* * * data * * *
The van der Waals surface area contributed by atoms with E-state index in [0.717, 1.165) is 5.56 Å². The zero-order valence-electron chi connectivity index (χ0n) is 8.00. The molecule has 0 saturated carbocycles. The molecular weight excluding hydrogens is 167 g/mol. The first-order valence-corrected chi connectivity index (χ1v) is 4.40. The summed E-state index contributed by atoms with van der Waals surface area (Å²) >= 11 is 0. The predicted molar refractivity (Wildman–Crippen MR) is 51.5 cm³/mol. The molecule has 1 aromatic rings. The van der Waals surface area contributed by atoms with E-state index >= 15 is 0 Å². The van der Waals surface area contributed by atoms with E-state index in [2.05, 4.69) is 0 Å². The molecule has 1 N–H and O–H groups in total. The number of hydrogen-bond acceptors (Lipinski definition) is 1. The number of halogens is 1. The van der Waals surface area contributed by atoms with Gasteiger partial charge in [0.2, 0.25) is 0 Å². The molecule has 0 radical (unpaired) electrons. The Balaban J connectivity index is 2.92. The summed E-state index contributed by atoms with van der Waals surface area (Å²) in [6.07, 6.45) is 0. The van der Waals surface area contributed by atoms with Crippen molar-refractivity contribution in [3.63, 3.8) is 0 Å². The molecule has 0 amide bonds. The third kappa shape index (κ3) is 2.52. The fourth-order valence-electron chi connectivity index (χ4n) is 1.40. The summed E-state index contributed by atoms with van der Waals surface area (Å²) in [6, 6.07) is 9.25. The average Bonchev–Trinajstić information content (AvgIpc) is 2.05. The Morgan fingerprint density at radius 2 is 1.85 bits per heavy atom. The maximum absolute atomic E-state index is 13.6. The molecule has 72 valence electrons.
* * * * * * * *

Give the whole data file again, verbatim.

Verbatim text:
The van der Waals surface area contributed by atoms with E-state index in [0.717, 1.165) is 5.56 Å². The zero-order valence-electron chi connectivity index (χ0n) is 8.00. The molecule has 0 saturated carbocycles. The molecular weight excluding hydrogens is 167 g/mol. The first-order valence-corrected chi connectivity index (χ1v) is 4.40. The summed E-state index contributed by atoms with van der Waals surface area (Å²) >= 11 is 0. The predicted molar refractivity (Wildman–Crippen MR) is 51.5 cm³/mol. The molecule has 1 aromatic rings. The van der Waals surface area contributed by atoms with E-state index >= 15 is 0 Å². The van der Waals surface area contributed by atoms with E-state index in [2.05, 4.69) is 0 Å². The molecule has 1 N–H and O–H groups in total. The number of hydrogen-bond acceptors (Lipinski definition) is 1. The number of halogens is 1. The van der Waals surface area contributed by atoms with Gasteiger partial charge in [0.2, 0.25) is 0 Å². The molecule has 0 radical (unpaired) electrons. The Balaban J connectivity index is 2.92. The summed E-state index contributed by atoms with van der Waals surface area (Å²) in [6.07, 6.45) is 0. The van der Waals surface area contributed by atoms with Crippen molar-refractivity contribution in [3.63, 3.8) is 0 Å². The molecule has 0 amide bonds. The third kappa shape index (κ3) is 2.52. The fourth-order valence-electron chi connectivity index (χ4n) is 1.40. The summed E-state index contributed by atoms with van der Waals surface area (Å²) in [6, 6.07) is 9.25. The average Bonchev–Trinajstić information content (AvgIpc) is 2.05. The Morgan fingerprint density at radius 2 is 1.85 bits per heavy atom. The maximum absolute atomic E-state index is 13.6. The molecule has 72 valence electrons.